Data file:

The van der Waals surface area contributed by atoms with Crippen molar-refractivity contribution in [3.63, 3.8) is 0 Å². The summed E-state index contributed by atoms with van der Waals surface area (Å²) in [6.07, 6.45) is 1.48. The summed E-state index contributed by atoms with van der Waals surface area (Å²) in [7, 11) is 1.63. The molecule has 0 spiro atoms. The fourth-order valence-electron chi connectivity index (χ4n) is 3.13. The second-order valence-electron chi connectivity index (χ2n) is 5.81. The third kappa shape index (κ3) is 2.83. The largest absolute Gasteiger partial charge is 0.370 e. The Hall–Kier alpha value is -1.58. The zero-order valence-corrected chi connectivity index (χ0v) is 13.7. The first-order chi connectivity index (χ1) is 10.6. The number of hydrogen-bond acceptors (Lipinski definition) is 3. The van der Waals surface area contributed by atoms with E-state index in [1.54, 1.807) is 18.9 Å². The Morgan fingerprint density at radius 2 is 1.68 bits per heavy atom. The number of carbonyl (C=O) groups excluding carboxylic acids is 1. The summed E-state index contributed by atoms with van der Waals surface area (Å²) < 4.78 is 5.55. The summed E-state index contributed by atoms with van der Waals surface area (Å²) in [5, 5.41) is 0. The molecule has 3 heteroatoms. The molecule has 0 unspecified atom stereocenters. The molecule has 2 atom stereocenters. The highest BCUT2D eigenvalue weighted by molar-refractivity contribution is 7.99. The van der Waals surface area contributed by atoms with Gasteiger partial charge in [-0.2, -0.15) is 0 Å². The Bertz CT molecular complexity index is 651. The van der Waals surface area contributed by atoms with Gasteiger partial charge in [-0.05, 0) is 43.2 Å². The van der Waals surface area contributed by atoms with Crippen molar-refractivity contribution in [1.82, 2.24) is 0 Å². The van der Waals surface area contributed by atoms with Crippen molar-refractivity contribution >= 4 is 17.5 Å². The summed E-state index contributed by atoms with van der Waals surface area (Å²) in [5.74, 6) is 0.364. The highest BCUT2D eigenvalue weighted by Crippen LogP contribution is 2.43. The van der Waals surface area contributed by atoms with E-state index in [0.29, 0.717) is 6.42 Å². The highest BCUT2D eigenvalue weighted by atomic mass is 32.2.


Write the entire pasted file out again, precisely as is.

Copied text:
The van der Waals surface area contributed by atoms with Crippen molar-refractivity contribution in [3.63, 3.8) is 0 Å². The summed E-state index contributed by atoms with van der Waals surface area (Å²) in [6.07, 6.45) is 1.48. The summed E-state index contributed by atoms with van der Waals surface area (Å²) in [7, 11) is 1.63. The molecule has 0 spiro atoms. The fourth-order valence-electron chi connectivity index (χ4n) is 3.13. The second-order valence-electron chi connectivity index (χ2n) is 5.81. The third kappa shape index (κ3) is 2.83. The largest absolute Gasteiger partial charge is 0.370 e. The Hall–Kier alpha value is -1.58. The zero-order valence-corrected chi connectivity index (χ0v) is 13.7. The first-order chi connectivity index (χ1) is 10.6. The number of hydrogen-bond acceptors (Lipinski definition) is 3. The van der Waals surface area contributed by atoms with E-state index in [1.54, 1.807) is 18.9 Å². The Morgan fingerprint density at radius 2 is 1.68 bits per heavy atom. The number of carbonyl (C=O) groups excluding carboxylic acids is 1. The summed E-state index contributed by atoms with van der Waals surface area (Å²) < 4.78 is 5.55. The summed E-state index contributed by atoms with van der Waals surface area (Å²) in [5, 5.41) is 0. The molecule has 3 heteroatoms. The molecule has 0 unspecified atom stereocenters. The molecule has 2 atom stereocenters. The highest BCUT2D eigenvalue weighted by molar-refractivity contribution is 7.99. The van der Waals surface area contributed by atoms with Gasteiger partial charge in [-0.2, -0.15) is 0 Å². The Bertz CT molecular complexity index is 651. The van der Waals surface area contributed by atoms with Gasteiger partial charge in [-0.05, 0) is 43.2 Å². The van der Waals surface area contributed by atoms with Crippen molar-refractivity contribution in [1.82, 2.24) is 0 Å². The van der Waals surface area contributed by atoms with Crippen molar-refractivity contribution >= 4 is 17.5 Å². The summed E-state index contributed by atoms with van der Waals surface area (Å²) in [5.74, 6) is 0.364. The highest BCUT2D eigenvalue weighted by Crippen LogP contribution is 2.43. The van der Waals surface area contributed by atoms with E-state index in [0.29, 0.717) is 6.42 Å². The highest BCUT2D eigenvalue weighted by atomic mass is 32.2.